The Sherlocks’ debut album certainly made a splash on British listeners — Live for the Moment peaked at number six on the U.K. Albums Chart — and now the hype is headed over to the States.
Frontman Kiaran Crook couldn’t be happier with the response to the alt-rock band’s debut LP. Speaking with Billboard recently, Crook was sure to thank the band’s fans before signing off. “I’d like to say thank you to everybody who bought the album. That’s the main thing that we’re all thinking at the minute,” he offered. “We can’t believe we got a Top 10 album — not just scraped the top ten either, I think we got No. 6. We’re very proud of that, and just want to say cheers to everyone who bought it.”
The band makes their NYC live debut at Baby’s All Right on Nov. 6. See the rest of their tour dates here, and read Billboard‘s conversation with Crook below.
The Sherlocks are coming to the U.S. for the first time ever – are you prepping for this tour any differently than your gigs in the U.K.?
No different as the U.K. tour, really, just going in with the same attitude and same work ethic. Just try our best every night and put on a rock show for the fans.
In an interview with NME, you mentioned that you thought The Sherlocks “could be the pioneers of guitar music when this album drops.” Did you set out to fill the sort of void we’ve been seeing in indie rock, with a serious downtick in guitars on the charts, or did this happen naturally?
I mean, when we started this band, we didn’t really plan anything. Even down to being a band. We never planned to be a band. If you didn’t know, it’s two sets of brothers — and the other brothers, Josh and Andy [Davidson], they moved pretty close to where me and [my brother] Brandon lived, so we naturally became friends… we used to play football together and stuff, and then after so many games of football you start looking at what else you can do to fill your time up.
Josh had a guitar, I had a guitar, Brandon had a drum kit. So we just used to get together and make noise for fun. Then we started progressing and started doing more gigs, and Andy learned the bass, and then before we knew it we were a band. We definitely never said, “Do you want to be a band?” So setting out to be pioneers of guitar music, we never thought, “Oh, we’ll one day be that.” [Laughs.]
But I think it just comes with being in a band. Obviously the longer we’re in this band, the bigger the band seems to be getting, and then the more obstacles in front of you and targets become more reachable, I think. So what may sound like a daft quote this year, in two years’ time doesn’t actually sound that daft anymore. It becomes reality. Like if we said, “In three years time we want to be headlining [festivals like] Leeds and Reading,” we might get laughed at — but when it actually comes to it, we probably will be headlining Leeds and Reading or something like that. It’s just opinions, isn’t it?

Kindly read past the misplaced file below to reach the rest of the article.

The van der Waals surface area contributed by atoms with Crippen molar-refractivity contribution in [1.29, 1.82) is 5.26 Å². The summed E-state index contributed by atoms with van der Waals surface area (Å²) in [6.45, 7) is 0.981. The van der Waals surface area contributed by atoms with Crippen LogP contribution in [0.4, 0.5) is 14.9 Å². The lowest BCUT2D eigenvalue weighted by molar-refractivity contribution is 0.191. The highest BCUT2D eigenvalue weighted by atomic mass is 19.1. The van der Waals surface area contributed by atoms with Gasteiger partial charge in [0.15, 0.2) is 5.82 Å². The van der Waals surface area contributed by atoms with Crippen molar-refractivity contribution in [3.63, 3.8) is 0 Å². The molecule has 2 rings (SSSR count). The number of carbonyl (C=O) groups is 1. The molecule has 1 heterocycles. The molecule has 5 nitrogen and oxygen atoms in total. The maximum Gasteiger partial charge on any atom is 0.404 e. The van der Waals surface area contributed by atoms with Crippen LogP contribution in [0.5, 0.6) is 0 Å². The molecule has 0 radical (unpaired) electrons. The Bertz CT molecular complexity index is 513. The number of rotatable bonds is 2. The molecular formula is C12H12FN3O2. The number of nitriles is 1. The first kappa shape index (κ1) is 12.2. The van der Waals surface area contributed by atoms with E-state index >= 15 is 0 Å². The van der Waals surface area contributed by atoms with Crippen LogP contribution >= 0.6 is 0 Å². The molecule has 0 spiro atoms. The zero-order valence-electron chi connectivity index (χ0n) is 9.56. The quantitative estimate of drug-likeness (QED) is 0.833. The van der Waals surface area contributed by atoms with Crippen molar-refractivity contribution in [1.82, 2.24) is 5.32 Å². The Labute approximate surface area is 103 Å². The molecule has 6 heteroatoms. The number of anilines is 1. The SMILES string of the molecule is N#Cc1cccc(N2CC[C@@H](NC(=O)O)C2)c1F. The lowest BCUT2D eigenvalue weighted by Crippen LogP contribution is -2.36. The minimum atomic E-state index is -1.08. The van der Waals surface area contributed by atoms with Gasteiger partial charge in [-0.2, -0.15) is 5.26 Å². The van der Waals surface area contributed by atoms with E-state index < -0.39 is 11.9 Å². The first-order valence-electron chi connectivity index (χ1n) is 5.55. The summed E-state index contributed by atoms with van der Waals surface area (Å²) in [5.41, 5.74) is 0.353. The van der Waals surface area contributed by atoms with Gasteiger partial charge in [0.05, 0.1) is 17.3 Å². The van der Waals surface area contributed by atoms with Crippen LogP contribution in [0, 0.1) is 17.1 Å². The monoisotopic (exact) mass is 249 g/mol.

Who are some of your musical inspirations?
We’re influenced by predominantly guitar music, 100 percent. We like the sound of guitars so we’ll forever be having guitars in our music. We listen to a lot of different stuff when we’re on the road. I like a band called Gems. There’s an Australian band called DMA’s who are on the same label as us. Older bands like The Clash, The Jam. The Killers, we like The Killers. We like Kings of Leon. Just guitar music, really, that’s the main thing that interests us.
What has been your favorite song to record? To play live?
Personally, probably the same for both for me. A song called “Nobody Knows,” which I think is halfway through the album, like track six. We had a lot of fun recording that. It’s the longest song on the album. And my favorite to play live is probably that one.
Live for the Moment, your debut album, was a long time coming — three years since your first released demo. Do you have any plans for a quick follow-up, or are you planning to just let this breathe for awhile?
I’ve started writing the second album ages ago. We’ve got like half a second album done already. Not recorded, but wrote. Sounds good, sounds mega. It sounds slightly different than the first album but it’s not too much of a jump where people won’t recognize it so. We’re cracking on the second album, hoping there should be another single coming soon from the album. Obviously the fans will know it, but we’ll make it a single.
With the recent phenomenon of attacks on concerts, and a general decrease in safety at music venues especially in the UK, have your feelings changed about playing live?
I don’t know, really. Speaking for all the band, [concerts are] something that makes us feel safe, really. If you took it back a few years, you’d never thought at a concert or a gig would be anything to do with something like that. It’s something that upsets our band, but we’re not going to sit crying in a corner over it. But it is something that really gets under our skin. Obviously we’re on the other side of the barrier to other people, and we’re providing the entertainment to our fans and we see how much it means to our fans just for them to turn up and listen to us play our songs.
Gigs should be a fun place, somewhere you release. You go to have a good time, and for some people it’s a massive deal even coming to a gig. It’s not just the ticket price, it’s the train ride there, and a lot of people stay in hotels ’cause it’s easiest and there’s a lot of money involved in coming to see a band. It’s an investment. So to turn up and get injured or be involved in something like that is terrible. But, I don’t know, what can you do. You just gotta stay positive.